Zuleika gallery is delighted to present Into the Music Room, an exhibition featuring work by George Hooper (1910-1994). The exhibtion draws on the collection of the conductor, Christopher Gayford, great nephew of the artist. 'Into the Music Room' explores the interplay between art and music in the work of this very vibrant and ebullient artist.
Born in India in1910 Hooper spent his childhood in Gorakhpur, India, with his Indian mother and British father. In 1922 he came to Britain to continue his secondary education and by 1931 was enrolled at the Slade and in 1932 switched to the Royal Academy Schools, where he thrived, picking up several medals and travel scholarships, including the prestigious Rome scholarship in 1935 and spent the next three years revelling in the color, light and art of Spain and Italy. He seems to have suffered from a dichotomy between his Indian and English roots, between elements of staid conservatism and exotic vibrancy in his life – a psychological conflict which he perhaps sought to resolve in his increasingly colorful art. In other words, George always appears to have stood out from the crowd with his idiosyncratic view of the world, his swift, assured use of line and his brilliant color sense influenced by his Indian childhood.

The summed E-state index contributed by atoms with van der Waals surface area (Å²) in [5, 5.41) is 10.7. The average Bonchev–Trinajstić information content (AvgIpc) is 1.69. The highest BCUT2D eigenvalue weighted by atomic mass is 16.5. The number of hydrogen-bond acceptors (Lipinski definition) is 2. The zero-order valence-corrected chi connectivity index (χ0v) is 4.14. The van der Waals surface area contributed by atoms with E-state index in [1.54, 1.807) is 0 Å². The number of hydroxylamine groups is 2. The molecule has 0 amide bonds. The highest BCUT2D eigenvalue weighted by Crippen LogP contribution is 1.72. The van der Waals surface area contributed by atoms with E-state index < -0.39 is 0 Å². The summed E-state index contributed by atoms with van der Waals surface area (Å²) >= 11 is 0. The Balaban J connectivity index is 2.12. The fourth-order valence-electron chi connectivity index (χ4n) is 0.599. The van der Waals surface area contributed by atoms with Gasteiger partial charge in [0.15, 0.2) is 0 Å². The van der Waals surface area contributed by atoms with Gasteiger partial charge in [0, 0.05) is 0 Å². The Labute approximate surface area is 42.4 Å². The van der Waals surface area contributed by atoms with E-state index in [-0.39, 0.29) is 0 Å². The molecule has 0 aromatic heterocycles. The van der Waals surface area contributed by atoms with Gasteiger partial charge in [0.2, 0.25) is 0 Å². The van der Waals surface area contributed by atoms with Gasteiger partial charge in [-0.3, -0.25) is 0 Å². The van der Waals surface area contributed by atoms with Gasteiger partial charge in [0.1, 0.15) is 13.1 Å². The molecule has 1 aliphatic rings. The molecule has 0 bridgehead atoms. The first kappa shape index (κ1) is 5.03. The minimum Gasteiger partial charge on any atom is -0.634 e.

Hooper's friendship with the artist Duncan Grant was enormously influential on him, as was contact with Grant's home, Charleston Farmhouse in Sussex. Another key contemporary influence was the welsh artist Ceri Richards who encouraged Hooper to develop an exuberant and highly charged approach to mixed media. He used a variety of collage techniques. Paper cut or torn, shiny or matt, layered or just one sheet thick, delighted him. Indeed, applying subsequent collage to an apparently finished work defied the rules of perspective, forcing the viewer to confront the space between the here and now and the world of the picture.
Like Ceri Richards, music was a major part of Hooper’s life. His wife Joyce had graduated from the Royal Academy of Music, Hooper was an accomplished pianist and the piano dominated the drawing room at Loxwood and is a recurring feature in his paintings. Hooper’s interest in collage in particular came from Richards as well as his series of paintings of ‘emanations’ with their connotation of music invading the space.
George Hooper exhibited with success at the Leicester Galleries ('Artists of Fame and Promise'), Leicester Square alongside Walter Sickert, Duncan Grant and Ivon Hitchens. In addition, his work is in the Victoria & Albert collection, the British Museum and public galleries in Brighton, Hove, Eastbourne and Hull.